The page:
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Kristy Sinkfied's picture

1. The early years… the seed is planted

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Words in my food lexicon - white rice (I eat mine with butter and sugar – none of that salt and pepper crap), white flour (for making biscuits and frying chicken), white bread, and white sugar.

Words NOT in my food lexicon - whole wheat, whole grain, and organic (this hadn’t been invented yet, at least that I was aware of).

Mashed potatoes were flakes in a box.

Fish came from a can.

You took that canned fish, mix it with my mom’s special ingredients, and fried in Crisco.  Saddle this croquette next to fried potatoes, and canned peas with sugar and you have yourself a meal!

Lawd, Have Mercy!

We had plenty of food growing up. Plenty of canned vegetables, canned meat and a cabinet full of Kool-Aid and Little Debbie cakes.  With all the food in our house we thought our dad was preparing for the famine and would tease him about the TWO refrigerators in the tiny kitchen.  Until he told us why…

Daddy knew what it felt like to be hungry.  His dad was an alcoholic. The grandfather I never knew would spend all the money that was meant for food on beer and whiskey.  My dad vowed that if he ever had a family, they would never go hungry – and we didn’t.

My dad bought everything he could afford.

Then my dad started to change.   He didn’t change the quantity of the food, but the quality of the food.

My dad brought home wheat bread. He said it was good for us.  He fed us brown rice, not white. The greens had leaves. Leaves!

More and more dad brought home fresh vegetables from the local market.  Kool-Aid became scarce in our house.

My dad planted the healthy eating seed.


2. The seed is watered: Having babies…

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Having babies is crazy.

It can do strange things to you.

It changes your body.  It messes with your emotions.  It makes your feet swell.

But, something else happens.  Something spiritual happens.

Deep down inside there is a little guy growing (later girl and another guy) and I had to be careful.

I was helping this new life grow by what I took in -- fresh water, fresh air, fresh food.  Fresh food.

What started with babies growing inside turned into a lifestyle change.

I became a tree hugger, a woods woman, a natural foody.  I juiced, I discovered organic, I learned about chemicals in my food.

I changed the way I ate and changed the way my family ate (much to their chagrin).

New words in my food lexicon: Juicing, organic produce, agave juice, free range chicken and eggs, gluten free, Non-GMO, whole grain, local farmers market shopping, Whole Foods, Trader Joe’s…

Yep, I read and I learned and I taught.  And I lived it.  I cooked it, I experimented (my family endured that fiasco too!).

We ate good… (and sometimes bad) but mostly good!

3. The seed grows: I did it for me and for others…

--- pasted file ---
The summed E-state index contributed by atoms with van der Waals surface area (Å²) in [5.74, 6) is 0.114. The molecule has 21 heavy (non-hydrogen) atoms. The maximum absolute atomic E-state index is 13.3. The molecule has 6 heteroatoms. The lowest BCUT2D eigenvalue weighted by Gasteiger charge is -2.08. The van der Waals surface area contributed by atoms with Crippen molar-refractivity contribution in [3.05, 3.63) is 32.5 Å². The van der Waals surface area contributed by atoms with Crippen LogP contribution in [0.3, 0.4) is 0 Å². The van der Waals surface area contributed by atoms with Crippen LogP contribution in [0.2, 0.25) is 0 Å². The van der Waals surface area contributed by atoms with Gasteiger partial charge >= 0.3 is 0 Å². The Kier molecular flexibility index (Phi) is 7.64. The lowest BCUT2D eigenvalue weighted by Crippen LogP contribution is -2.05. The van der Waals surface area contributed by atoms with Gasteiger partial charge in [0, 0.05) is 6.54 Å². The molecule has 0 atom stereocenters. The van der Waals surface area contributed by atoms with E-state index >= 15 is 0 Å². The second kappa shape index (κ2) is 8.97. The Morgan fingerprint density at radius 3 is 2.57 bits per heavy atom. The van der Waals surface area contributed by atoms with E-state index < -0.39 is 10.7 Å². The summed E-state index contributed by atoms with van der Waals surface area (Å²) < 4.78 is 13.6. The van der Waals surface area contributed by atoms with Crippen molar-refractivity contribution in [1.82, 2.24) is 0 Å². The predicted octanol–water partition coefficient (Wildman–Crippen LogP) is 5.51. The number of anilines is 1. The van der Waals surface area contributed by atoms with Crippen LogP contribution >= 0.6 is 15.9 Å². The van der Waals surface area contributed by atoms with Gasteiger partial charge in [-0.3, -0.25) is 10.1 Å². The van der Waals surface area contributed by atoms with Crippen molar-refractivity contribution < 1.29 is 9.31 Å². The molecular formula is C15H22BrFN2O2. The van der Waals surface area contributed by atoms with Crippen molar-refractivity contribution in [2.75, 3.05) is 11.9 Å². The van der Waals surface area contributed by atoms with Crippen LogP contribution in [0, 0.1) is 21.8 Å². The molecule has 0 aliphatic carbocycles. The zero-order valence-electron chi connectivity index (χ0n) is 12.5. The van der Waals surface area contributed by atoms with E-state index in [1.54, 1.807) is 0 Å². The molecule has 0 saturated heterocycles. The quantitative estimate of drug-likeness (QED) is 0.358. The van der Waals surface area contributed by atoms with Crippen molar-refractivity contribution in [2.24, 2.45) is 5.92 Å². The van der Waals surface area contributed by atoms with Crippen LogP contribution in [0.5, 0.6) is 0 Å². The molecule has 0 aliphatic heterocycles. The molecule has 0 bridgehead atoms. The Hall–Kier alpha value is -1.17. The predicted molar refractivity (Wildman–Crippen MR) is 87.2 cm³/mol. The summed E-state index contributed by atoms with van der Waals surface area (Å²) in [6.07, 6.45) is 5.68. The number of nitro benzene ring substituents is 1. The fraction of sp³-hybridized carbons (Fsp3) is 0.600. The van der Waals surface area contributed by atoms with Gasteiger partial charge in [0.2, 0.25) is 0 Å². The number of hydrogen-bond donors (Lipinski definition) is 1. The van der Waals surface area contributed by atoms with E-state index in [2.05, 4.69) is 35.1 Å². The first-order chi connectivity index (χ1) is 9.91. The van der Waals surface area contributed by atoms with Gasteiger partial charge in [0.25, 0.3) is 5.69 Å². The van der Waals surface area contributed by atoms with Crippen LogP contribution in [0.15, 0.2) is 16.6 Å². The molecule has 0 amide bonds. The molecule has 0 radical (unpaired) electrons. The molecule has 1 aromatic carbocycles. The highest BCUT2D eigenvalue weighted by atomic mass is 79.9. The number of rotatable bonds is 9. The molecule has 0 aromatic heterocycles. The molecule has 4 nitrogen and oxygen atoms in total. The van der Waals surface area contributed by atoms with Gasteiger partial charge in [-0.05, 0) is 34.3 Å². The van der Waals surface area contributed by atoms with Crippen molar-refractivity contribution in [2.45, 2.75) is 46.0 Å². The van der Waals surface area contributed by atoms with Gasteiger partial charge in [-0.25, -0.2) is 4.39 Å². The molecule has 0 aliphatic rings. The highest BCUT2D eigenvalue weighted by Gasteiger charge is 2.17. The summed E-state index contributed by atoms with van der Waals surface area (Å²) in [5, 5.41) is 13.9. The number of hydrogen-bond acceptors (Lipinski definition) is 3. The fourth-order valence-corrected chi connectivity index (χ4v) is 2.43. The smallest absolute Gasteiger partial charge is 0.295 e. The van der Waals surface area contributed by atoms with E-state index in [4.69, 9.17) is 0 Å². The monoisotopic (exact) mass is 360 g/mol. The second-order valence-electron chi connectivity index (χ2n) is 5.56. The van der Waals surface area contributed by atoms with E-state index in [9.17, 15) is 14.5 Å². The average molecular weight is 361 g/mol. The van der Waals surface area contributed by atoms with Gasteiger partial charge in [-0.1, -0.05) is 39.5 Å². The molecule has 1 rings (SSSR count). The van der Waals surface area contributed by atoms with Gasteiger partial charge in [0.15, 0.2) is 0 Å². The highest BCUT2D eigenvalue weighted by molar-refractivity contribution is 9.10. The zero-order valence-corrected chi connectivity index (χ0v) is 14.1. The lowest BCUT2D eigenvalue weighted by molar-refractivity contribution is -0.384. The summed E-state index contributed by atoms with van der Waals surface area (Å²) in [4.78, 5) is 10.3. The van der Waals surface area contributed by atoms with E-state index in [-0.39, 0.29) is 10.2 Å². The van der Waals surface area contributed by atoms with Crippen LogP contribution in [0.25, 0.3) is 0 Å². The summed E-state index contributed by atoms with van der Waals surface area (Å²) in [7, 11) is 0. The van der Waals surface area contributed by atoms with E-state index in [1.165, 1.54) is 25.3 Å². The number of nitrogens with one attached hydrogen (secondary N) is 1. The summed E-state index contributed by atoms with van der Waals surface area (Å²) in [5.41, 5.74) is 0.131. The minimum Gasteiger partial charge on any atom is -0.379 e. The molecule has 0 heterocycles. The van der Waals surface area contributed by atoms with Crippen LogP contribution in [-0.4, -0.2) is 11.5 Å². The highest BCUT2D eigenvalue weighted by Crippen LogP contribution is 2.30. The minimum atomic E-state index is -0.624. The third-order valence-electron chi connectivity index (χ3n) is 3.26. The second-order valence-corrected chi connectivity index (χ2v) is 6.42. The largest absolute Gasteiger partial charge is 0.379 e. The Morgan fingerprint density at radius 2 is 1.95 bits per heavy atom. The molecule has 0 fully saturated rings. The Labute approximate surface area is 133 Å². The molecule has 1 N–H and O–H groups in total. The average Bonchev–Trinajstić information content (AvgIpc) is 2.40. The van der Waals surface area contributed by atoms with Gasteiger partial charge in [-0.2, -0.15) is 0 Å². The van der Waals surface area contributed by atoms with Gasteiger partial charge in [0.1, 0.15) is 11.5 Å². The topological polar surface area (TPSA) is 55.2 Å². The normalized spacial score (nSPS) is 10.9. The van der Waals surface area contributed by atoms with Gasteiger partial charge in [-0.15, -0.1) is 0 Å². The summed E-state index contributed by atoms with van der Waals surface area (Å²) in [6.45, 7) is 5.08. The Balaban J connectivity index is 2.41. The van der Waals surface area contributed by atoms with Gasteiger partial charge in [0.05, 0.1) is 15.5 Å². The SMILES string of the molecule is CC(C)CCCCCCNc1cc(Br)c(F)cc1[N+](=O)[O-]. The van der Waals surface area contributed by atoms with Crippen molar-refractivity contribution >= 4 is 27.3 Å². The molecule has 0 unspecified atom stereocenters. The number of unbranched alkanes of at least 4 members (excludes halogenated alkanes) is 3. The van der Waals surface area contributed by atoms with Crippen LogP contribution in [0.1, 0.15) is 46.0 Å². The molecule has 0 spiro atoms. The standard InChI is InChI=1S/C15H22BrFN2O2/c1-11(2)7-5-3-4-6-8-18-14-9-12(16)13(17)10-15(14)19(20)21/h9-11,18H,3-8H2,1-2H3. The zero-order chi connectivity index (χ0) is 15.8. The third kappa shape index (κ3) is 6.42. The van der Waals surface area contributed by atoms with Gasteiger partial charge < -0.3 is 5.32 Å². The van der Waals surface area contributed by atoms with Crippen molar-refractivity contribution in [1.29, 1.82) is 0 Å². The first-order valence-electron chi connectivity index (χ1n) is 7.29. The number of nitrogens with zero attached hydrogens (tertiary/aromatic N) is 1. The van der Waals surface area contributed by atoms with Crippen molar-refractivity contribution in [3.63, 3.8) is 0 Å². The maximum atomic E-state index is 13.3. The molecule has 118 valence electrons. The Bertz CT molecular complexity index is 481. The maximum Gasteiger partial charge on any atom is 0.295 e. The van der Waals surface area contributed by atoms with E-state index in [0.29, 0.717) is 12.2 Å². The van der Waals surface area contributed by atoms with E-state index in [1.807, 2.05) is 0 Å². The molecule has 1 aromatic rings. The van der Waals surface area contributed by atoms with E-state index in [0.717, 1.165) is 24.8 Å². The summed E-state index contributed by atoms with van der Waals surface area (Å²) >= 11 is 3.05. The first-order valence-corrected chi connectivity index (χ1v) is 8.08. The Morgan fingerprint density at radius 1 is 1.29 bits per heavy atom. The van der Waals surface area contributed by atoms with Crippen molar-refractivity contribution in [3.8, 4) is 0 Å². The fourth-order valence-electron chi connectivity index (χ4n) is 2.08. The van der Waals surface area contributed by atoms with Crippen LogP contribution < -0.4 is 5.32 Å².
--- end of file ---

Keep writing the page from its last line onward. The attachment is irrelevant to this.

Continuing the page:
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One kid is out on his own, two teenagers in the house

... and I’m overweight.

The Biggest Loser is a popular show.

I go to my pastor husband and say, “you know, there’s a lot of overweight people in our church -- including me. Let’s have our own 'Biggest Loser' contest.”

Losing weight is one of the hardest things I’ve tried to do (birthing and raising children is first, writing this blog is second – LOL, just kidding). I wanted a group to help me stay on task and who doesn’t love friendly competition??

He agreed and the Biggest lLoser contest began.

For 12 weeks - 3 whole months, 30 + members of our mid-size church joined the St. John's Biggest Loser Contest.  The winner will take home two round trip tickets to anywhere in the US.

Watching the transformation in the lives of the members of the church was amazing.  We cut out refined sugar and white flour.  We drank water and no sodas. We swapped eating plans and ate out together.

And we lost, collectively, over 350 pounds.

St. John AME Church’s Biggest Loser was a young woman who lost a total of 35 pounds.  She took her mom on a trip to Florida.

The Biggest Loser contest knocked off 15 pounds from 5' 2" slight frame.

Energy high, fat low, lives changed.


4. The cycle continues…

Photo Credit: Arina P Habich /

Musing of the seed scatterer…

I attended the Fall MomsRising Summit. I met some amazing moms and friends of moms. I learned from MomsRising that so many of our kids are eating foods in the public schools that are actually non-foods – they’re called food by-product.

What’s a food by-product?

It ain’t food.

I learned that this doesn’t have to be.  There are ways to impact change in our communities.

I have a larger platform now.  My kids are soon having their own kids.  I know they will eat clean, healthy foods – it’s in their bones.

Our church is larger now.  There’s an empty lot across the street that the church owns. I can see a community garden on that lot. Down the street from the church is the hippest place to live with people just waiting for an opportunity to serve.

I believe it’s time to plant some seeds in new ground.

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